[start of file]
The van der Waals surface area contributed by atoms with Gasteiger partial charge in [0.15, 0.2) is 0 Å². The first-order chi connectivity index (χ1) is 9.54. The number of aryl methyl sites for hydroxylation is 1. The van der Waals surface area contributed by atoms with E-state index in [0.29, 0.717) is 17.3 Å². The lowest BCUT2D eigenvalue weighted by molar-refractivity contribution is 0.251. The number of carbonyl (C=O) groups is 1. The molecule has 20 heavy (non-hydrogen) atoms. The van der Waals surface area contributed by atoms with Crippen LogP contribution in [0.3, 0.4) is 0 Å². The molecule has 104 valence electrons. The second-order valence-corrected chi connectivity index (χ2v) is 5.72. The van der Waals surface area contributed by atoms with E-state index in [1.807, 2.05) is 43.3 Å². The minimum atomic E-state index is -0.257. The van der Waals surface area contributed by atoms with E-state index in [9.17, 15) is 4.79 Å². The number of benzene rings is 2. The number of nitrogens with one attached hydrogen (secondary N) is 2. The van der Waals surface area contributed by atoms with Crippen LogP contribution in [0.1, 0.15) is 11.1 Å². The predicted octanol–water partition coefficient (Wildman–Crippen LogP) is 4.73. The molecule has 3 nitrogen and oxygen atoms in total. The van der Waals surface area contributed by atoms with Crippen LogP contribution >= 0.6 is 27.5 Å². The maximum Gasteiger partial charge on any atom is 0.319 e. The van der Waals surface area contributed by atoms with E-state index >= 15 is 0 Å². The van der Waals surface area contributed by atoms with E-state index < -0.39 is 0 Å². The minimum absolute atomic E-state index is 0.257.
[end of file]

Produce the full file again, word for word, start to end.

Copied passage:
The van der Waals surface area contributed by atoms with Gasteiger partial charge in [0.15, 0.2) is 0 Å². The first-order chi connectivity index (χ1) is 9.54. The number of aryl methyl sites for hydroxylation is 1. The van der Waals surface area contributed by atoms with E-state index in [0.29, 0.717) is 17.3 Å². The lowest BCUT2D eigenvalue weighted by molar-refractivity contribution is 0.251. The number of carbonyl (C=O) groups is 1. The molecule has 20 heavy (non-hydrogen) atoms. The van der Waals surface area contributed by atoms with Crippen LogP contribution in [0.3, 0.4) is 0 Å². The molecule has 104 valence electrons. The second-order valence-corrected chi connectivity index (χ2v) is 5.72. The van der Waals surface area contributed by atoms with E-state index in [1.807, 2.05) is 43.3 Å². The minimum atomic E-state index is -0.257. The van der Waals surface area contributed by atoms with E-state index in [9.17, 15) is 4.79 Å². The number of benzene rings is 2. The number of nitrogens with one attached hydrogen (secondary N) is 2. The van der Waals surface area contributed by atoms with Crippen LogP contribution in [0.1, 0.15) is 11.1 Å². The predicted octanol–water partition coefficient (Wildman–Crippen LogP) is 4.73. The molecule has 3 nitrogen and oxygen atoms in total. The van der Waals surface area contributed by atoms with Crippen LogP contribution >= 0.6 is 27.5 Å². The maximum Gasteiger partial charge on any atom is 0.319 e. The van der Waals surface area contributed by atoms with E-state index >= 15 is 0 Å². The van der Waals surface area contributed by atoms with E-state index < -0.39 is 0 Å². The minimum absolute atomic E-state index is 0.257.